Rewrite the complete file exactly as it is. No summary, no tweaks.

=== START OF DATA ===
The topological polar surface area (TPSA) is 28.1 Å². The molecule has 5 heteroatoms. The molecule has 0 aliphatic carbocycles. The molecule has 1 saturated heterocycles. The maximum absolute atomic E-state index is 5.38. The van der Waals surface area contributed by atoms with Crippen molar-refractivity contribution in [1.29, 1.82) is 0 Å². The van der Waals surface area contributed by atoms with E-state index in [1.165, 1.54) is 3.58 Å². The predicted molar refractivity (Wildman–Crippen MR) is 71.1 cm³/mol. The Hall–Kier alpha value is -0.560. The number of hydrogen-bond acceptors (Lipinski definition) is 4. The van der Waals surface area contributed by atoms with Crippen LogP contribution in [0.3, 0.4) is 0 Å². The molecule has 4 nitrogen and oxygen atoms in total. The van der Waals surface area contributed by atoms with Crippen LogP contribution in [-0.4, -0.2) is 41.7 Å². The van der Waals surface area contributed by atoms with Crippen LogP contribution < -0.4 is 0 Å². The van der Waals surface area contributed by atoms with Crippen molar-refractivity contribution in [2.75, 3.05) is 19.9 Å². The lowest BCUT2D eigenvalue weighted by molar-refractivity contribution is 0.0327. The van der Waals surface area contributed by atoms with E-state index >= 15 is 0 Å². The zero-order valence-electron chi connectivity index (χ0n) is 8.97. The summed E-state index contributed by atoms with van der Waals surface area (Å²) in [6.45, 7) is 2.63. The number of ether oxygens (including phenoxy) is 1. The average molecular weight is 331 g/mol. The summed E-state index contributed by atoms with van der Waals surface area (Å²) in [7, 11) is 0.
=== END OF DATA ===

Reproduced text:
The topological polar surface area (TPSA) is 28.1 Å². The molecule has 5 heteroatoms. The molecule has 0 aliphatic carbocycles. The molecule has 1 saturated heterocycles. The maximum absolute atomic E-state index is 5.38. The van der Waals surface area contributed by atoms with Crippen molar-refractivity contribution in [1.29, 1.82) is 0 Å². The van der Waals surface area contributed by atoms with E-state index in [1.165, 1.54) is 3.58 Å². The predicted molar refractivity (Wildman–Crippen MR) is 71.1 cm³/mol. The Hall–Kier alpha value is -0.560. The number of hydrogen-bond acceptors (Lipinski definition) is 4. The van der Waals surface area contributed by atoms with Crippen LogP contribution in [0.3, 0.4) is 0 Å². The molecule has 4 nitrogen and oxygen atoms in total. The van der Waals surface area contributed by atoms with Crippen LogP contribution in [-0.4, -0.2) is 41.7 Å². The van der Waals surface area contributed by atoms with Crippen LogP contribution < -0.4 is 0 Å². The van der Waals surface area contributed by atoms with Crippen molar-refractivity contribution in [2.75, 3.05) is 19.9 Å². The lowest BCUT2D eigenvalue weighted by molar-refractivity contribution is 0.0327. The van der Waals surface area contributed by atoms with E-state index >= 15 is 0 Å². The zero-order valence-electron chi connectivity index (χ0n) is 8.97. The summed E-state index contributed by atoms with van der Waals surface area (Å²) in [6.45, 7) is 2.63. The number of ether oxygens (including phenoxy) is 1. The average molecular weight is 331 g/mol. The summed E-state index contributed by atoms with van der Waals surface area (Å²) in [7, 11) is 0.